China is to deport all nine tourists, including three Britons, who were detained by authorities for reportedly watching a documentary on Genghis Khan inside their hotel rooms.
Chinese officials mistook the documentary for "propaganda" material leading to confusion. The incident eventually sparked an international outcry.
Earlier, 20 tourists were arrested in China after a visit to the Genghis Khan mausoleum in Ordos, Inner Mongolia. Ten of them are South Africans, nine Britons and one an Indian.
A British-based spokesperson for the couple Hoosain Jacobs and Tahira - who hold South African and British nationalities - said there has been a misunderstanding.
In a statement, the spokesperson said: "They watched a documentary on Genghis Khan to further their understanding of the region they were in at that time, and this may have mistakenly been deemed as 'propaganda' material... It can only be assumed that junior officials who made the initial arrest in Inner Mongolia made a mistake, due to perhaps their unfamiliarity of the English language. The Jacobs family wish to thank the senior Chinese authorities in Beijing for the swift manner in which they have resolved this unfortunate misunderstanding."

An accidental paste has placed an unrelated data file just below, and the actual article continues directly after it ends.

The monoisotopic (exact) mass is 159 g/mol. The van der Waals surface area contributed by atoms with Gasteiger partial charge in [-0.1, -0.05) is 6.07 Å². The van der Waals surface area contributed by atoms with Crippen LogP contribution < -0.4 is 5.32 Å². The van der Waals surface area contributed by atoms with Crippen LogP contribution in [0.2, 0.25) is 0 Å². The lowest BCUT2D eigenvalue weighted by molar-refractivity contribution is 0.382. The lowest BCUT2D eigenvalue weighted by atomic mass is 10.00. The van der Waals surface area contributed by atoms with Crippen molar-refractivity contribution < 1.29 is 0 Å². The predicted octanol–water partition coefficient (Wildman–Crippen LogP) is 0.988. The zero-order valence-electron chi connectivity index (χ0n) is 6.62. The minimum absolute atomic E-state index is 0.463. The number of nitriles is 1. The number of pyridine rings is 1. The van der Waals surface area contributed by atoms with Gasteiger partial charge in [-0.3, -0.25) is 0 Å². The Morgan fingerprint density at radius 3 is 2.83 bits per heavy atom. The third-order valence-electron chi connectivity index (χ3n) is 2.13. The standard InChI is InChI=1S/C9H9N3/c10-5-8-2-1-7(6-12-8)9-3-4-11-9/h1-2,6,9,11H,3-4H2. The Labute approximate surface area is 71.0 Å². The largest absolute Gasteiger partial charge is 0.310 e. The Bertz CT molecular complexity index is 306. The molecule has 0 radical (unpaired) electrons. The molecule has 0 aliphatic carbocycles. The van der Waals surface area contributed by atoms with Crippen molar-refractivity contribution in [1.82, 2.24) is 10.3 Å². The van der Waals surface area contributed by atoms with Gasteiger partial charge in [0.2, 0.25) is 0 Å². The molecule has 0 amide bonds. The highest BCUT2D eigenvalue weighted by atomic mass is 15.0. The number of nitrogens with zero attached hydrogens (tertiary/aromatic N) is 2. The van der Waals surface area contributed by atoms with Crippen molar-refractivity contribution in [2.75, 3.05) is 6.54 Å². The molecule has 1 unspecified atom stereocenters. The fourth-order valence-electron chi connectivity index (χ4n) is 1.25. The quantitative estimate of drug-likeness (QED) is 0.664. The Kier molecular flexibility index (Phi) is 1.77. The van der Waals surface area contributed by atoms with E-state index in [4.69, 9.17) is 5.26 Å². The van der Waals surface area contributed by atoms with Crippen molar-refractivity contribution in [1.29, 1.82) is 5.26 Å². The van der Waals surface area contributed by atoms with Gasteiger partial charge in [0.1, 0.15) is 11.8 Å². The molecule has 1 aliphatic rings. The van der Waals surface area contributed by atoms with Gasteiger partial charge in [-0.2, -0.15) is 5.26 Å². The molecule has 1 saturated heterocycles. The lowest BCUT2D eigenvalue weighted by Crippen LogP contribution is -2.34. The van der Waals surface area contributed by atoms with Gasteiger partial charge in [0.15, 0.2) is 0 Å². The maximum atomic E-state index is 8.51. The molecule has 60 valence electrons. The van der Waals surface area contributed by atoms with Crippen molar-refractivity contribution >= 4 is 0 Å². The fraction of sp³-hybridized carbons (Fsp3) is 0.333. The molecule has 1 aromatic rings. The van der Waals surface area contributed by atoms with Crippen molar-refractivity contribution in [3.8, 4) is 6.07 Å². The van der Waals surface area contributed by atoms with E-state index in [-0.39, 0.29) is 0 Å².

Jacobs, 74, and Tahira, 68 were part of the group which was on a 47-day historical tour of China. Eleven of the group have already been deported while the remaining tourists are to be sent in the coming days.
All 20 tourists were kept in detention for nearly a week and were abruptly released without any explanation or charge.
Zhang Xi, a local official in Ordos, told reporters previously: "These people are suspected of watching and spreading violent terrorist videos."
It is still unclear why the Chinese authorities would crackdown on a documentary on Genghis Khan but the Communist regime in Beijing has been tightening the screws on rights activists and critics in recent months.